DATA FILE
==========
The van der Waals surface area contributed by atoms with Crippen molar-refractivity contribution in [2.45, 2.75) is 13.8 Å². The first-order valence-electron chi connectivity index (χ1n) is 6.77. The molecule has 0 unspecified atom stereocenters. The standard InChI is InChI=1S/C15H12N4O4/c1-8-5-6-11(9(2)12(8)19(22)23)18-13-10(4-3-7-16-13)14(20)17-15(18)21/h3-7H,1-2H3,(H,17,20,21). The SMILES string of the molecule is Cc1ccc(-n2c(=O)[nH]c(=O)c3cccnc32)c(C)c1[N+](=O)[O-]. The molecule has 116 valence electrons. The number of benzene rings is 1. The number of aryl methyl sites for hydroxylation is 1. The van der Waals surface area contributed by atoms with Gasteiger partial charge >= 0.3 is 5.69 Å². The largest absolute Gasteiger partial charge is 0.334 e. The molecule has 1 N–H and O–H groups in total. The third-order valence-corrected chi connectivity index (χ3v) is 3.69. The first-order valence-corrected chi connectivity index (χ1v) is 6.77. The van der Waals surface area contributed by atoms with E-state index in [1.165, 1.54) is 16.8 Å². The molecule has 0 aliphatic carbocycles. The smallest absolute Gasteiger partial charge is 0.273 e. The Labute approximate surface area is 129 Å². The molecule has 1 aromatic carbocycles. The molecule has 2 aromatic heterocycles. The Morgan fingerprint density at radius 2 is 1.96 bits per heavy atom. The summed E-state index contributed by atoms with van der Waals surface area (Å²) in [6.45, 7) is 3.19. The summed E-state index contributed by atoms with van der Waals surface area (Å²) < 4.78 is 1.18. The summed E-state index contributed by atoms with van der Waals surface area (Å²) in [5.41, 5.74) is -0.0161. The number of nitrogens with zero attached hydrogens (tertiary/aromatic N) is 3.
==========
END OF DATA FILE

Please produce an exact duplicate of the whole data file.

The van der Waals surface area contributed by atoms with Crippen molar-refractivity contribution in [2.45, 2.75) is 13.8 Å². The first-order valence-electron chi connectivity index (χ1n) is 6.77. The molecule has 0 unspecified atom stereocenters. The standard InChI is InChI=1S/C15H12N4O4/c1-8-5-6-11(9(2)12(8)19(22)23)18-13-10(4-3-7-16-13)14(20)17-15(18)21/h3-7H,1-2H3,(H,17,20,21). The SMILES string of the molecule is Cc1ccc(-n2c(=O)[nH]c(=O)c3cccnc32)c(C)c1[N+](=O)[O-]. The molecule has 116 valence electrons. The number of benzene rings is 1. The number of aryl methyl sites for hydroxylation is 1. The van der Waals surface area contributed by atoms with Gasteiger partial charge >= 0.3 is 5.69 Å². The largest absolute Gasteiger partial charge is 0.334 e. The molecule has 1 N–H and O–H groups in total. The third-order valence-corrected chi connectivity index (χ3v) is 3.69. The first-order valence-corrected chi connectivity index (χ1v) is 6.77. The van der Waals surface area contributed by atoms with E-state index in [1.165, 1.54) is 16.8 Å². The molecule has 0 aliphatic carbocycles. The smallest absolute Gasteiger partial charge is 0.273 e. The Labute approximate surface area is 129 Å². The molecule has 1 aromatic carbocycles. The molecule has 2 aromatic heterocycles. The Morgan fingerprint density at radius 2 is 1.96 bits per heavy atom. The summed E-state index contributed by atoms with van der Waals surface area (Å²) in [6.45, 7) is 3.19. The summed E-state index contributed by atoms with van der Waals surface area (Å²) < 4.78 is 1.18. The summed E-state index contributed by atoms with van der Waals surface area (Å²) in [5.41, 5.74) is -0.0161. The number of nitrogens with zero attached hydrogens (tertiary/aromatic N) is 3.